KDE 4.7

Second on hand among the desktop options in openSUSE 12.1 is KDE 4.7, the software that's renowned in the Linux world for its visual appeal. With a strong focus on usability, KDE offers a highly polished look along with a similarity to Windows that can be comforting for those making the transition to Linux. OpenSUSE 12.1 is actually the first major Linux distribution to ship both GNOME and KDE with color management, the openSUSE project says.

KDE's Gwenview

Part of KDE 4.7 is Gwenview, an image viewer that functions both as a standalone application and as an embedded viewer in the Konqueror Web browser. The KDE community's new tablet project, meanwhile--called Plasma Active--is not yet an integral part of openSUSE, but with version 12.1 it is available to tablet users. The project aims to integrate that component in the distribution's next release, it says.


A third desktop option in openSUSE 12.1 is Xfce, a simple and lightweight alternative to many of today's fuller-featured interfaces. With a small footprint and modest need for computing resources, Xfce was just recently updated to version 4.10, though that update isn't yet incorporated into openSUSE. Shown here is the Xfce desktop and main menu.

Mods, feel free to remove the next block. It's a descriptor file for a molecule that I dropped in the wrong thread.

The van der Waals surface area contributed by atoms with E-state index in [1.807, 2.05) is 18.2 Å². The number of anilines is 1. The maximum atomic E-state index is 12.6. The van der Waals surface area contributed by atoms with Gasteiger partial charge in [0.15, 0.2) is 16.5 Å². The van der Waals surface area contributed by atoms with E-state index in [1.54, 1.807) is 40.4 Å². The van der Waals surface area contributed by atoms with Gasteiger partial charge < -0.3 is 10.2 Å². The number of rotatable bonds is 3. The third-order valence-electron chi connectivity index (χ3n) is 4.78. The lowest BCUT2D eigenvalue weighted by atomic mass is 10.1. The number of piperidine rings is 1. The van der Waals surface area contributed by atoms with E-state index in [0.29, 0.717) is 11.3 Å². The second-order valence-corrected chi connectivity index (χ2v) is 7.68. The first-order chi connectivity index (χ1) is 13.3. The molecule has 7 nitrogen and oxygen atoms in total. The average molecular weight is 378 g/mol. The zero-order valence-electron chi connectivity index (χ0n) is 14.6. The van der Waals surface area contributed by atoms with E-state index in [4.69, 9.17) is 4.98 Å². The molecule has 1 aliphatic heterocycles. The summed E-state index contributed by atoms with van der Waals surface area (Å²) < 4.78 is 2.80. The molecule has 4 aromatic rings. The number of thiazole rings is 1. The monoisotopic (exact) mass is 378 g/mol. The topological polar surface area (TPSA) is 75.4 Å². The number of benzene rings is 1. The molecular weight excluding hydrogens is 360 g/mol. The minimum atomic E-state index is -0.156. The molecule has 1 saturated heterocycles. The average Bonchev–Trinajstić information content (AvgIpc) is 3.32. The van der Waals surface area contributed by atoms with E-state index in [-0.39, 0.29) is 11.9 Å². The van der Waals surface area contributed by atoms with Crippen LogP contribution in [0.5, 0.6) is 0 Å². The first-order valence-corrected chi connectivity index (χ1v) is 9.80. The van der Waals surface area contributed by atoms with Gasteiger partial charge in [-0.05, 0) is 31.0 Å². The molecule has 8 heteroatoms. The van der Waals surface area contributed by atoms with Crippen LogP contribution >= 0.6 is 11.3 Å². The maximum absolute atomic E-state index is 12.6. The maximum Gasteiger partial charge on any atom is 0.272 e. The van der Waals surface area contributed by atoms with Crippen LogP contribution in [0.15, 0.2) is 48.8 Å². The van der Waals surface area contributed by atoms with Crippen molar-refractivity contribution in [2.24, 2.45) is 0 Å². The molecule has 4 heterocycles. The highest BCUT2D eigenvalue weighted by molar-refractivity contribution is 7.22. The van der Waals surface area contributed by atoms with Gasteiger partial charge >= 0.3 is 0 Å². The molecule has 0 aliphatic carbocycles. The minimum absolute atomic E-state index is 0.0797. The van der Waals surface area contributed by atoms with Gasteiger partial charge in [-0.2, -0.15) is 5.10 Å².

Last but not least among openSUSE 12.1's four desktop alternatives is LXDE, another lightweight option that's known for speed and energy savings. LXDE uses less CPU and RAM than other desktop environments, according to its makers, and so it is particularly suitable for cloud computers with low hardware specifications, including netbooks, mobile devices, and older computers.

Firefox and More

Mozilla's Firefox browser comes as a default part of openSUSE 12.1. Google's Chromium 17 is included in the software's standard repositories for the first time in this release as well. Also included in openSUSE are Mozilla's Thunderbird for email, the Banshee media player, Scribus for desktop publishing, and GIMP for image editing and retouching. More than 1,000 open source applications come with openSUSE, the project says.